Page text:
Inquiry says the British Virgin Islands should be temporarily returned to UK rule 2022-04-29 20:20:00


MIAMI (Reuters) – A report highly critical of British Overseas Territory governance released on Friday said the British Virgin Islands’ constitution should be suspended and its elected government and effective rule dissolved from London.

Queen Elizabeth’s representative on the island, Governor John Rankin, had ordered the inquiry in 2021 to investigate “corruption, abuse of office and other serious disinformation” in the territory’s governance.

Its report found that millions of dollars in state money are spent every year by politicians and ministries without proper procedures, along with serious dishonesty regarding the sale of public property and widespread abuse of appointments.

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The report is not directly related to the arrest in Miami of the islands’ Prime Minister-elect Andrew Fahey on Thursday on charges of money laundering and conspiracy to import cocaine. But British Foreign Secretary Liz Truss said the arrest showed the importance of the investigation. Read more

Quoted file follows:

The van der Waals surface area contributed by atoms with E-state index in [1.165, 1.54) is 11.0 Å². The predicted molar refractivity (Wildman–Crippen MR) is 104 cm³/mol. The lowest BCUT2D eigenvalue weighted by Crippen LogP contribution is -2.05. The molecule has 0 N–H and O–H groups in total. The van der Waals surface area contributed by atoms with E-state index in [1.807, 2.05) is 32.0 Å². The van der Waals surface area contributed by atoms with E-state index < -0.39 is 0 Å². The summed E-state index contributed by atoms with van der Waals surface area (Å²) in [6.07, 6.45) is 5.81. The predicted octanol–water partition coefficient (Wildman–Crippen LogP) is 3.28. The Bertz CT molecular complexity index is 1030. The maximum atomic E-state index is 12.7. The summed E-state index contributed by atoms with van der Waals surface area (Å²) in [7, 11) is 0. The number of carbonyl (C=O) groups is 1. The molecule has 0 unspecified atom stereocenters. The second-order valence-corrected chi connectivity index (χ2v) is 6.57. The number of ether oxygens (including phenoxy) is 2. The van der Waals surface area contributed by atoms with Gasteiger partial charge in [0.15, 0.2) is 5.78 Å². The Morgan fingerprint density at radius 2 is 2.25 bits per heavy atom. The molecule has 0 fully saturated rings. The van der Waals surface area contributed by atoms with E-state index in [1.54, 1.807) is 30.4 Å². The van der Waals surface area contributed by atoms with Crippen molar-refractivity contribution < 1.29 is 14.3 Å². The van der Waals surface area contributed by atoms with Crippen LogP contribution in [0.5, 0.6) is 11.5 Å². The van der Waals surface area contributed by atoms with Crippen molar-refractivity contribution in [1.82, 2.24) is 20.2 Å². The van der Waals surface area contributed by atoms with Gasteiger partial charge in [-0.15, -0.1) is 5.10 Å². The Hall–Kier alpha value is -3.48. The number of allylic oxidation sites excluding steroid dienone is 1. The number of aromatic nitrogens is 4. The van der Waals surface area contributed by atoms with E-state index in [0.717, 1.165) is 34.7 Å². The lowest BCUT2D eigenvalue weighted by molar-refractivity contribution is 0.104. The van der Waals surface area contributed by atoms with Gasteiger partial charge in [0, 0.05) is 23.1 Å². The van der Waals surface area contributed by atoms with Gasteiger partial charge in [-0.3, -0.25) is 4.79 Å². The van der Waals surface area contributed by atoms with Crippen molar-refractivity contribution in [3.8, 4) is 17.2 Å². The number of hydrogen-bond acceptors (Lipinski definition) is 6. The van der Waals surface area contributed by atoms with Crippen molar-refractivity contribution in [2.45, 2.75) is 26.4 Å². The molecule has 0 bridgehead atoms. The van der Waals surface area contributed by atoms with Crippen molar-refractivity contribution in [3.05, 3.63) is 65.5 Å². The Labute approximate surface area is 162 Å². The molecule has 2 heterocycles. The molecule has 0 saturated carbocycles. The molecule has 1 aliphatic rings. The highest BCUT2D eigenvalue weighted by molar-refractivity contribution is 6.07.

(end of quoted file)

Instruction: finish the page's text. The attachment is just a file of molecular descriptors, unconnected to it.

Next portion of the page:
The investigation was led by British Judge Gary Hickenbottom.

“He has concluded with a particularly sad heart that unless the most drastic and urgent steps are taken, the current situation with elected officials who willfully disregard the principles of good governance will continue indefinitely,” Rankin told a news conference.

He noted that the people of the British Virgin Islands deserved better, and that the UK government owed them a duty to protect them from such abuses and help them achieve their aspirations for self-government as a modern democracy.

Any decision to suspend parts of the constitution rests with London, which has said it will send a minister to the British Virgin Islands before announcing the plan next week.

Truss said in a statement that the report “clearly shows that significant legislative and constitutional change is needed.”

But the islands’ acting prime minister, Natalio Wheatley, said a suspension of the constitution was not necessary.

The report said principles of good governance were ignored throughout Fahey’s administration, witnesses feared progress, and government disclosures were “shameful”.

“With limited exceptions in terms of governance… BVI residents have been poorly served in recent years. Really very bad,” the executive summary said.

If London accepted the survey’s central recommendation, one of more than 40 in the 946-page report, Rankin – a career British diplomat – would take over the day-to-day administration of the BVI.

Rankin is appointed by the Queen on advice from the British Government, and in normal times his role is small.

Hickenbottom recommended that the new administrative arrangements should last for two years, but also that ministerial government should be resumed as soon as practicable.

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(Reporting by Brian Ellsworth, William James and Zarine Ahmed) Writing by William James; Editing by Kevin Levy

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